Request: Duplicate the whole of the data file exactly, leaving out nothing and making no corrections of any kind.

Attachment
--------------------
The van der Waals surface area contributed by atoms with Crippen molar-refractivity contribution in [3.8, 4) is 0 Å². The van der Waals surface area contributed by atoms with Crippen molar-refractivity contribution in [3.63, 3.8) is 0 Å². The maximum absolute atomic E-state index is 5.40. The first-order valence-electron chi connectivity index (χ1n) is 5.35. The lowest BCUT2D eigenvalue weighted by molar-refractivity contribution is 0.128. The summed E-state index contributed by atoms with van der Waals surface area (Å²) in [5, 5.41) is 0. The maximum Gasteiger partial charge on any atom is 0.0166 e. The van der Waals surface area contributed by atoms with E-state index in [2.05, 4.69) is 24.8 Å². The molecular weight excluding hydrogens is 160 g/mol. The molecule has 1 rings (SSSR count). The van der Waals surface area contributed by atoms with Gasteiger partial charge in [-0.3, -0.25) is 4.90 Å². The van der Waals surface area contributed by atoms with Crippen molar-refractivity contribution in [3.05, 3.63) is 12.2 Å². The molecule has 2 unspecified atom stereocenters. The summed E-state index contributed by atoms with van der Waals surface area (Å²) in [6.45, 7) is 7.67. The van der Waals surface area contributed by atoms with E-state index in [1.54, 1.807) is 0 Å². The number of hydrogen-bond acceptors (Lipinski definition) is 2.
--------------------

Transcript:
The van der Waals surface area contributed by atoms with Crippen molar-refractivity contribution in [3.8, 4) is 0 Å². The van der Waals surface area contributed by atoms with Crippen molar-refractivity contribution in [3.63, 3.8) is 0 Å². The maximum absolute atomic E-state index is 5.40. The first-order valence-electron chi connectivity index (χ1n) is 5.35. The lowest BCUT2D eigenvalue weighted by molar-refractivity contribution is 0.128. The summed E-state index contributed by atoms with van der Waals surface area (Å²) in [5, 5.41) is 0. The maximum Gasteiger partial charge on any atom is 0.0166 e. The van der Waals surface area contributed by atoms with E-state index in [2.05, 4.69) is 24.8 Å². The molecular weight excluding hydrogens is 160 g/mol. The molecule has 1 rings (SSSR count). The van der Waals surface area contributed by atoms with Gasteiger partial charge in [-0.3, -0.25) is 4.90 Å². The van der Waals surface area contributed by atoms with Crippen molar-refractivity contribution in [3.05, 3.63) is 12.2 Å². The molecule has 2 unspecified atom stereocenters. The summed E-state index contributed by atoms with van der Waals surface area (Å²) in [6.45, 7) is 7.67. The van der Waals surface area contributed by atoms with E-state index in [1.54, 1.807) is 0 Å². The number of hydrogen-bond acceptors (Lipinski definition) is 2.